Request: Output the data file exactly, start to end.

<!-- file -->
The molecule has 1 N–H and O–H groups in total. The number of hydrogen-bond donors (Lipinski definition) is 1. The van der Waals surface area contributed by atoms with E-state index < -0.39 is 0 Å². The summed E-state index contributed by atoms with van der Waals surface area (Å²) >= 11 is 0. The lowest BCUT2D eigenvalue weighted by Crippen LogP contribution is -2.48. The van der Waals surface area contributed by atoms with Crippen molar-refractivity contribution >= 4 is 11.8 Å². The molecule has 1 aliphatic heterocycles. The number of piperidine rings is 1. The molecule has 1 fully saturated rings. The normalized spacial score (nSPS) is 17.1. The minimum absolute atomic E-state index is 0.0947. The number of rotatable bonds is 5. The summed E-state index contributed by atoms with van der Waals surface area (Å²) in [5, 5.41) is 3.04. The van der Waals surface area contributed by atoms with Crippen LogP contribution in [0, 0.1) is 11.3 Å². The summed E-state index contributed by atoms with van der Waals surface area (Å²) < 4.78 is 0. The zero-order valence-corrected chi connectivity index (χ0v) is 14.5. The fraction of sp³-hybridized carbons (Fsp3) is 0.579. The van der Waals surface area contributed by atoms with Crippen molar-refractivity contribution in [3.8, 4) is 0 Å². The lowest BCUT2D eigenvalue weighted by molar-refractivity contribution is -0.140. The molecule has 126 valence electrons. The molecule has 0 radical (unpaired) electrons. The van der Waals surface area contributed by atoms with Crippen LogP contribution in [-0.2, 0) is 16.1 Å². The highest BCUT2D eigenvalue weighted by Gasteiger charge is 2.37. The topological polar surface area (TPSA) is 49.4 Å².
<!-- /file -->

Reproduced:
The molecule has 1 N–H and O–H groups in total. The number of hydrogen-bond donors (Lipinski definition) is 1. The van der Waals surface area contributed by atoms with E-state index < -0.39 is 0 Å². The summed E-state index contributed by atoms with van der Waals surface area (Å²) >= 11 is 0. The lowest BCUT2D eigenvalue weighted by Crippen LogP contribution is -2.48. The van der Waals surface area contributed by atoms with Crippen molar-refractivity contribution >= 4 is 11.8 Å². The molecule has 1 aliphatic heterocycles. The number of piperidine rings is 1. The molecule has 1 fully saturated rings. The normalized spacial score (nSPS) is 17.1. The minimum absolute atomic E-state index is 0.0947. The number of rotatable bonds is 5. The summed E-state index contributed by atoms with van der Waals surface area (Å²) in [5, 5.41) is 3.04. The van der Waals surface area contributed by atoms with Crippen LogP contribution in [0, 0.1) is 11.3 Å². The summed E-state index contributed by atoms with van der Waals surface area (Å²) < 4.78 is 0. The zero-order valence-corrected chi connectivity index (χ0v) is 14.5. The fraction of sp³-hybridized carbons (Fsp3) is 0.579. The van der Waals surface area contributed by atoms with Crippen molar-refractivity contribution in [3.8, 4) is 0 Å². The lowest BCUT2D eigenvalue weighted by molar-refractivity contribution is -0.140. The molecule has 126 valence electrons. The molecule has 0 radical (unpaired) electrons. The van der Waals surface area contributed by atoms with Crippen LogP contribution in [-0.2, 0) is 16.1 Å². The highest BCUT2D eigenvalue weighted by Gasteiger charge is 2.37. The topological polar surface area (TPSA) is 49.4 Å².